Friday, June 10, 2016

The field is set, now what?

So, it will be Clinton v Trump for the title of next President.  What many had long speculated (at least since Indiana for the Republicans) the two candidates are set.  Gary Johnson has the Libertarian nomination and is polling 10-12%, which is high for any third party, but at this stage, is more a reflection of the deep dissatisfaction by many voters with both major party candidates.

And the coalescing has begun.  Republicans who vowed never to support Trump come on board, calculating that his win would be better for them than a Democratic president.  Anguished Dems, worried about the increasing likelihood that top secret documents on Hillary's server have been compromised (that has not been confirmed yet, but the evidence is pointing very strongly that way) are simply ignoring that issue. Just as many Republicans dismiss even Trump's obviously racist rant against the judge handling his civil Trump U trial,  you will see poll numbers of Dems asked if they would support Hillary even if indicted increase.

But you will also see, I predict, an increasing number of Americans declare themselves independent and unhappy with both candidates. What they will focus on is 1. the economy, 2. events that affect their lives, and 3. state-focused issues, meaning, issues that play different in different states.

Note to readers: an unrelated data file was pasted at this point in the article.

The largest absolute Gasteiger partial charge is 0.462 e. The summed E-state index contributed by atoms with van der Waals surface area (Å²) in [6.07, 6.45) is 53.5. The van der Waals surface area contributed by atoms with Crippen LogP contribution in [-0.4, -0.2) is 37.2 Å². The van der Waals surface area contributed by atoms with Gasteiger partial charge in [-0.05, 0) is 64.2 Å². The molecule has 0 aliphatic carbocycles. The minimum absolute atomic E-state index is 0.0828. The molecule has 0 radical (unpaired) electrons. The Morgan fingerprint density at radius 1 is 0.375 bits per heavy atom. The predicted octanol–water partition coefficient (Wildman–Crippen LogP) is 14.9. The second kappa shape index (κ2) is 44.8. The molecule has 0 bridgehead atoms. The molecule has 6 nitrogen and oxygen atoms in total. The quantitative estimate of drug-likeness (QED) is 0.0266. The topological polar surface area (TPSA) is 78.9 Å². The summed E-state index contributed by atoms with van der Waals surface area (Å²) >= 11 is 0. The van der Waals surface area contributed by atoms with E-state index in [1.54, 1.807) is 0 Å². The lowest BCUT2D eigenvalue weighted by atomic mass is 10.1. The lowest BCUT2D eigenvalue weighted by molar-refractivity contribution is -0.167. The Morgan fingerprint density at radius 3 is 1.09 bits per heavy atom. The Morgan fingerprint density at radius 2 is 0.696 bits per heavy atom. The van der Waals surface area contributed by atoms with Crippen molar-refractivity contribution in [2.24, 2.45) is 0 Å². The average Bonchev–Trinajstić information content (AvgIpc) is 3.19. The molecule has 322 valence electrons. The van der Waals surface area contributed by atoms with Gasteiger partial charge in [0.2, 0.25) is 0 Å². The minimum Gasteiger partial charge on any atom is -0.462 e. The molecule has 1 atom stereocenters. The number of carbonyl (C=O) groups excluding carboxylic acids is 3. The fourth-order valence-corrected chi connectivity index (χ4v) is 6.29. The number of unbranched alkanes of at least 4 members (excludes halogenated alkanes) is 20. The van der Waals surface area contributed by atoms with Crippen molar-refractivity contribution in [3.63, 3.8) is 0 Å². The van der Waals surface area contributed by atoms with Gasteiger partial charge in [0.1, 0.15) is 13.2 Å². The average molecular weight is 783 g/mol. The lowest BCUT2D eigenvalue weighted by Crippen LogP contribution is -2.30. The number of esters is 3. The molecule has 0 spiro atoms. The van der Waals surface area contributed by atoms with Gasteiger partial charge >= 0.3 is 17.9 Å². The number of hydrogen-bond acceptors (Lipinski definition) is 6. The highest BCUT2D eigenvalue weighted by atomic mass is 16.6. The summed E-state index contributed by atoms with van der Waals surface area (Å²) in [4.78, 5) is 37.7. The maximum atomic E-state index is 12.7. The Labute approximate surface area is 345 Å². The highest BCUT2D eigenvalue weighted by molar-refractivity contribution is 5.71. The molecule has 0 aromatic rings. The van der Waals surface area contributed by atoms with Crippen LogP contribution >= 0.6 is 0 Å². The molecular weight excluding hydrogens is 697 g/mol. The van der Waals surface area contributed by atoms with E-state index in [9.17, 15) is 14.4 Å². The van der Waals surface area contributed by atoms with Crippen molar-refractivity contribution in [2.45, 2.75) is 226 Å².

The real question for the candidates is how do they attract (or keep the other candidate from attracting) these voters.

And who are these people? Are they young people, followers of Sanders who cant quite accept Hillary as their choice? Will they be strong-defense conservatives, doubtful that Trump is the pro-life guy he claims to be, and fearful he will not defend American interests abroad?

Yes, and there is more.  They will be steelworkers who have seen their industry decline, who are not appeased by promises of retraining at community college. They will be children of immigrants who migrated around the fence, but find themselves in this country as legal as any first born, who dispute the characterization Trump portrays, but also want a good job, and a future.

They will be middle class workers, stung by the third year of double-digit premium increases under The Affordable Care Act, where the average deductible is $3500 per person, and the co-pays run to $30, with premiums that bring the total cost before any non-essential treatment to an average for a single person of $6000.

In the end, you will see the issues move closer to the one that elected William Jefferson Clinton: its the economy stupid.
And on that issue will the campaign, in a few select states, where the hard core R and D are evenly divided, be won or lost.  Remember the fall of 2008? How people feel about the past, and the future, and who they trust to help them do better will be the key of of this campaign.

Unless, of course, there is a  Trump meltdown. Or a Hillary indictment. And neither of those, despite what you may have heard, or currently believe, are both realistic possibilities.

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